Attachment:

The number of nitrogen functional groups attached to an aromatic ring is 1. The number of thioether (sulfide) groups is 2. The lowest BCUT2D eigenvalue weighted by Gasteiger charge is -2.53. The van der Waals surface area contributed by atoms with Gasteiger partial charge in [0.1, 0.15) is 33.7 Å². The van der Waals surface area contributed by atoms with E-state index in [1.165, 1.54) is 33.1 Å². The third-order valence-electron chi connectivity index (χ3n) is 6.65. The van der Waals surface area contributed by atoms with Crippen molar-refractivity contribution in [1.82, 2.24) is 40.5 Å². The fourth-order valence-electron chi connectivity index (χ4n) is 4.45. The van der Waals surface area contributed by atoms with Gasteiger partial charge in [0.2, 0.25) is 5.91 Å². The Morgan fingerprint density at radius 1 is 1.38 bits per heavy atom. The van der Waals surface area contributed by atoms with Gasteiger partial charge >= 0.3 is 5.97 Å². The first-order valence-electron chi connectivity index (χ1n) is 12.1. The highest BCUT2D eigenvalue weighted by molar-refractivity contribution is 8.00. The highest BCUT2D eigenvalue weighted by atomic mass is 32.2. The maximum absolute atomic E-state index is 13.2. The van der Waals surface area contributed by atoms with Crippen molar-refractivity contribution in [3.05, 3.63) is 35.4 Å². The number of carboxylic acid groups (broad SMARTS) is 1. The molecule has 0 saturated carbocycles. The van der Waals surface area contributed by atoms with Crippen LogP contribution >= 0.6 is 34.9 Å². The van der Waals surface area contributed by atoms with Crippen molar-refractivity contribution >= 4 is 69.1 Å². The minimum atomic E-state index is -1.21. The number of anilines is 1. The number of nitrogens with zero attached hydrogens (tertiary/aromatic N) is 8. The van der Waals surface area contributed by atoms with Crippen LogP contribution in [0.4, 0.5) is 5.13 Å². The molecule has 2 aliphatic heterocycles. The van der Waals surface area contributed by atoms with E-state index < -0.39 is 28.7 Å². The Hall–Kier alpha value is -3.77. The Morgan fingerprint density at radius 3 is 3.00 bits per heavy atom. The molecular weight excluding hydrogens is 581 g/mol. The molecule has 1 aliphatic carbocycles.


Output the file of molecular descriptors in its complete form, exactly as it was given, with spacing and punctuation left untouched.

The number of nitrogen functional groups attached to an aromatic ring is 1. The number of thioether (sulfide) groups is 2. The lowest BCUT2D eigenvalue weighted by Gasteiger charge is -2.53. The van der Waals surface area contributed by atoms with Gasteiger partial charge in [0.1, 0.15) is 33.7 Å². The van der Waals surface area contributed by atoms with E-state index in [1.165, 1.54) is 33.1 Å². The third-order valence-electron chi connectivity index (χ3n) is 6.65. The van der Waals surface area contributed by atoms with Crippen molar-refractivity contribution in [1.82, 2.24) is 40.5 Å². The fourth-order valence-electron chi connectivity index (χ4n) is 4.45. The van der Waals surface area contributed by atoms with Gasteiger partial charge in [0.2, 0.25) is 5.91 Å². The Morgan fingerprint density at radius 1 is 1.38 bits per heavy atom. The van der Waals surface area contributed by atoms with Gasteiger partial charge >= 0.3 is 5.97 Å². The first-order valence-electron chi connectivity index (χ1n) is 12.1. The highest BCUT2D eigenvalue weighted by molar-refractivity contribution is 8.00. The highest BCUT2D eigenvalue weighted by atomic mass is 32.2. The maximum absolute atomic E-state index is 13.2. The van der Waals surface area contributed by atoms with Crippen molar-refractivity contribution in [3.05, 3.63) is 35.4 Å². The number of carboxylic acid groups (broad SMARTS) is 1. The molecule has 0 saturated carbocycles. The van der Waals surface area contributed by atoms with Crippen LogP contribution >= 0.6 is 34.9 Å². The van der Waals surface area contributed by atoms with Crippen molar-refractivity contribution >= 4 is 69.1 Å². The minimum atomic E-state index is -1.21. The number of anilines is 1. The number of nitrogens with zero attached hydrogens (tertiary/aromatic N) is 8. The van der Waals surface area contributed by atoms with Crippen LogP contribution in [0.4, 0.5) is 5.13 Å². The molecule has 2 aliphatic heterocycles. The van der Waals surface area contributed by atoms with E-state index < -0.39 is 28.7 Å². The Hall–Kier alpha value is -3.77. The Morgan fingerprint density at radius 3 is 3.00 bits per heavy atom. The molecular weight excluding hydrogens is 581 g/mol. The molecule has 1 aliphatic carbocycles.